It’s been a mostly uneventful week in the world of horses, since the husband and I went down to visit my parents over the weekend, leaving Foster to eat to his heart’s content and work on bulking up a bit. In that department, luckily you can’t see his ribs anymore, but he still needs more poundage.
My great buddy A has offered to ride Foster while I travel once again, and after I complained to her that we are a cross cantering mess in the jumper ring, she decided to give me a mini lesson on flying changes.
Let me start by admitting, I have never done a flying change
on purpose. Somehow it just hasn’t happened yet in my riding career, and simple changes have sufficed. But how many times do we land on the wrong lead/cross canter in this video? A lot.
With that in mind, we set up a relatively simple exercise of a figure 8 at the canter, with a 1′ cavaletti at the center. So, canter a 15 meter circle left, and ‘jump’ the cavaletti, ideally landing right, then reverse, rinse, and repeat. I understood the concept of shifting your weight midair in order to encourage the change, but I felt like some sort of monkey cowboy throwing my body around over the cavaletti.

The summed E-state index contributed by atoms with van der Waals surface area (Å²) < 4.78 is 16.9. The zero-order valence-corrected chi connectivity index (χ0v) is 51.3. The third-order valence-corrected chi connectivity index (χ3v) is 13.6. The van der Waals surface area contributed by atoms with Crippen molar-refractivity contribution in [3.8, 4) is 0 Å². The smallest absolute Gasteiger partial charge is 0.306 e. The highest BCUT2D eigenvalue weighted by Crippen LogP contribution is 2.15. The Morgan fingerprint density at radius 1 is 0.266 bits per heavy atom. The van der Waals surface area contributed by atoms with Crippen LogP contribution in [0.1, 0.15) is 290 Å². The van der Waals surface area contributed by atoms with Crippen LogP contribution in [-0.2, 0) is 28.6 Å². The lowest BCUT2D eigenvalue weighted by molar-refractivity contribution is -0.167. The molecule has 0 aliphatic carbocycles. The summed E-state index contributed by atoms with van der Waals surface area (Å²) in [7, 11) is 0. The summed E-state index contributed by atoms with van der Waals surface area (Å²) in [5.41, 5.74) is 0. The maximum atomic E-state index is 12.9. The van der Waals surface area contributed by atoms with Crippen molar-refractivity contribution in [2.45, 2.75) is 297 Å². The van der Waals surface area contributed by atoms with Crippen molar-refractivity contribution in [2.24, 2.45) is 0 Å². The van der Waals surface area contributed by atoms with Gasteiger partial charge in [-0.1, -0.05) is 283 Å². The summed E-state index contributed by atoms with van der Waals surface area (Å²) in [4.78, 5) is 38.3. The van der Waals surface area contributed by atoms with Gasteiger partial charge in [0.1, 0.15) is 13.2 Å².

After several attempts though, we did get our first change! It appears the name of the game for the moment is a way over exaggerated open rein and using my new outside leg as we go over the jump. Also, I must come in to the fence at an angle and correctly bent- every time I came in straight, or with his neck cocked to the side, we didn’t get it.
While at the end of the session we still weren’t getting them every time, it was much more consistent as I began to get the feel of changing my rein over the fence. Ideally, we will turn the fence into a pole, and then remove the pole and voila! Changes.
Looking forward to working on this fun new skill, and putting it in practice over real fences! Yay!
Sounds like an awesome exercise!!
Changes are the bane of my existence but totally necessary in the hunters. While my horse doesn’t naturally do them, we are getting much better at a flying change as well as over the fence. Just take time and don’t rush them and I’m sure Foster will have it mastered in no time!
I would love to eventually have a nice, relaxed hunter change! I can see why changes are a selling point in hunter jumpers- they are definitely not something learned in a day! Any advice you have on them- I am all ears!